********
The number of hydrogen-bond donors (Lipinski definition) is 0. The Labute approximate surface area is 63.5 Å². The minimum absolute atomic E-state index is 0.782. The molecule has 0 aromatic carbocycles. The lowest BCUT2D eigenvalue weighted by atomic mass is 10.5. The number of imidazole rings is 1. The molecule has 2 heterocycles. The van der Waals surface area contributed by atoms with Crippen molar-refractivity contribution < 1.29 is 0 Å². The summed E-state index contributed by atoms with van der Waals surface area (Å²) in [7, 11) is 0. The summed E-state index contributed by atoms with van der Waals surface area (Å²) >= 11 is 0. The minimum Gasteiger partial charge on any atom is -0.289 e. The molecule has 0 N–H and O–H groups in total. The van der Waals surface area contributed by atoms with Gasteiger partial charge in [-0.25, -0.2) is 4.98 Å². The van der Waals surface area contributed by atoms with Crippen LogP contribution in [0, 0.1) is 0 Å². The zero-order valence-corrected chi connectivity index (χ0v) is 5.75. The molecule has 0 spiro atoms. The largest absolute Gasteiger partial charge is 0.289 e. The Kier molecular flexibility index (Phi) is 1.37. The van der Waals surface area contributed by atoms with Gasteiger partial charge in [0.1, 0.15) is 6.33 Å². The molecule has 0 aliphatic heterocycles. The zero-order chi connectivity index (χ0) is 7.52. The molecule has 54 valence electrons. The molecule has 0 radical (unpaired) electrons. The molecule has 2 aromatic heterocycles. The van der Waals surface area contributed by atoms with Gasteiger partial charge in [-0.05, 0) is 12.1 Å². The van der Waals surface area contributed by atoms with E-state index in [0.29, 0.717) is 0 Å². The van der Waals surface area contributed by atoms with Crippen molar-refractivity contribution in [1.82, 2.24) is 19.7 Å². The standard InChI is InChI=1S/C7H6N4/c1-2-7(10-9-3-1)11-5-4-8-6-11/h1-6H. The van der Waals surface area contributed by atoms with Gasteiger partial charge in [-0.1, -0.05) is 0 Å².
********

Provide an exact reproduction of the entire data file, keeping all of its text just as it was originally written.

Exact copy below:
The number of hydrogen-bond donors (Lipinski definition) is 0. The Labute approximate surface area is 63.5 Å². The minimum absolute atomic E-state index is 0.782. The molecule has 0 aromatic carbocycles. The lowest BCUT2D eigenvalue weighted by atomic mass is 10.5. The number of imidazole rings is 1. The molecule has 2 heterocycles. The van der Waals surface area contributed by atoms with Crippen molar-refractivity contribution < 1.29 is 0 Å². The summed E-state index contributed by atoms with van der Waals surface area (Å²) in [7, 11) is 0. The summed E-state index contributed by atoms with van der Waals surface area (Å²) >= 11 is 0. The minimum Gasteiger partial charge on any atom is -0.289 e. The molecule has 0 N–H and O–H groups in total. The van der Waals surface area contributed by atoms with Gasteiger partial charge in [-0.25, -0.2) is 4.98 Å². The van der Waals surface area contributed by atoms with Crippen LogP contribution in [0, 0.1) is 0 Å². The zero-order valence-corrected chi connectivity index (χ0v) is 5.75. The molecule has 0 spiro atoms. The largest absolute Gasteiger partial charge is 0.289 e. The Kier molecular flexibility index (Phi) is 1.37. The van der Waals surface area contributed by atoms with Gasteiger partial charge in [0.1, 0.15) is 6.33 Å². The molecule has 0 aliphatic heterocycles. The zero-order chi connectivity index (χ0) is 7.52. The molecule has 54 valence electrons. The molecule has 0 radical (unpaired) electrons. The molecule has 2 aromatic heterocycles. The van der Waals surface area contributed by atoms with Gasteiger partial charge in [-0.05, 0) is 12.1 Å². The van der Waals surface area contributed by atoms with E-state index in [0.29, 0.717) is 0 Å². The van der Waals surface area contributed by atoms with Crippen molar-refractivity contribution in [1.82, 2.24) is 19.7 Å². The standard InChI is InChI=1S/C7H6N4/c1-2-7(10-9-3-1)11-5-4-8-6-11/h1-6H. The van der Waals surface area contributed by atoms with Gasteiger partial charge in [-0.1, -0.05) is 0 Å².